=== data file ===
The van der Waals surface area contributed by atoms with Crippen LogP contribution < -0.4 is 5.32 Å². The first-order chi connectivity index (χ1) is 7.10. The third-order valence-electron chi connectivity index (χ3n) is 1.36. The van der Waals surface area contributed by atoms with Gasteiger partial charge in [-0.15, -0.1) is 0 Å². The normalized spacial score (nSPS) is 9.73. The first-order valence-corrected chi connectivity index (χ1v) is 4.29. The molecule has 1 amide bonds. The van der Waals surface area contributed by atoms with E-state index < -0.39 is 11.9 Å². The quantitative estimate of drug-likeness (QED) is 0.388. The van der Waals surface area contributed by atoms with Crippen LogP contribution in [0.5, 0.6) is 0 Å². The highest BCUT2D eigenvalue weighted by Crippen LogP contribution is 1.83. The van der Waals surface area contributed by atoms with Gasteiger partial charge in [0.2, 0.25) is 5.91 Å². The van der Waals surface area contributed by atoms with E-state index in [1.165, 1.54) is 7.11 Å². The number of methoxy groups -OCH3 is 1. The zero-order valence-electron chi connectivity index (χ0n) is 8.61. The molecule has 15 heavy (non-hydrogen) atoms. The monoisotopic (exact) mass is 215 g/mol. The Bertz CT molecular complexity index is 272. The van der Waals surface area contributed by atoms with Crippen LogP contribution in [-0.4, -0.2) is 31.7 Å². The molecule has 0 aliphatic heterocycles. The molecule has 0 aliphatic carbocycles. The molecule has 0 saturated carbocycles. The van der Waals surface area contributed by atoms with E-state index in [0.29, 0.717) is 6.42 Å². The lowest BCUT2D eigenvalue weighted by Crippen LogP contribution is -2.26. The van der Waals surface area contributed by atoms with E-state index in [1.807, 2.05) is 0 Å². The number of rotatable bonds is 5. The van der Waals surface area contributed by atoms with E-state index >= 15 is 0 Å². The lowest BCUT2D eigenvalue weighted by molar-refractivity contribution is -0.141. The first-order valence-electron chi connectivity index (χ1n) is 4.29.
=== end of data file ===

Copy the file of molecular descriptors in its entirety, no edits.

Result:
The van der Waals surface area contributed by atoms with Crippen LogP contribution < -0.4 is 5.32 Å². The first-order chi connectivity index (χ1) is 7.10. The third-order valence-electron chi connectivity index (χ3n) is 1.36. The van der Waals surface area contributed by atoms with Gasteiger partial charge in [-0.15, -0.1) is 0 Å². The normalized spacial score (nSPS) is 9.73. The first-order valence-corrected chi connectivity index (χ1v) is 4.29. The molecule has 1 amide bonds. The van der Waals surface area contributed by atoms with E-state index < -0.39 is 11.9 Å². The quantitative estimate of drug-likeness (QED) is 0.388. The van der Waals surface area contributed by atoms with Crippen LogP contribution in [0.5, 0.6) is 0 Å². The highest BCUT2D eigenvalue weighted by Crippen LogP contribution is 1.83. The van der Waals surface area contributed by atoms with Gasteiger partial charge in [0.2, 0.25) is 5.91 Å². The van der Waals surface area contributed by atoms with E-state index in [1.165, 1.54) is 7.11 Å². The number of methoxy groups -OCH3 is 1. The zero-order valence-electron chi connectivity index (χ0n) is 8.61. The molecule has 15 heavy (non-hydrogen) atoms. The monoisotopic (exact) mass is 215 g/mol. The Bertz CT molecular complexity index is 272. The van der Waals surface area contributed by atoms with Crippen LogP contribution in [-0.4, -0.2) is 31.7 Å². The molecule has 0 aliphatic heterocycles. The molecule has 0 aliphatic carbocycles. The molecule has 0 saturated carbocycles. The van der Waals surface area contributed by atoms with E-state index in [0.29, 0.717) is 6.42 Å². The lowest BCUT2D eigenvalue weighted by Crippen LogP contribution is -2.26. The van der Waals surface area contributed by atoms with E-state index in [1.807, 2.05) is 0 Å². The number of rotatable bonds is 5. The van der Waals surface area contributed by atoms with E-state index >= 15 is 0 Å². The lowest BCUT2D eigenvalue weighted by molar-refractivity contribution is -0.141. The first-order valence-electron chi connectivity index (χ1n) is 4.29.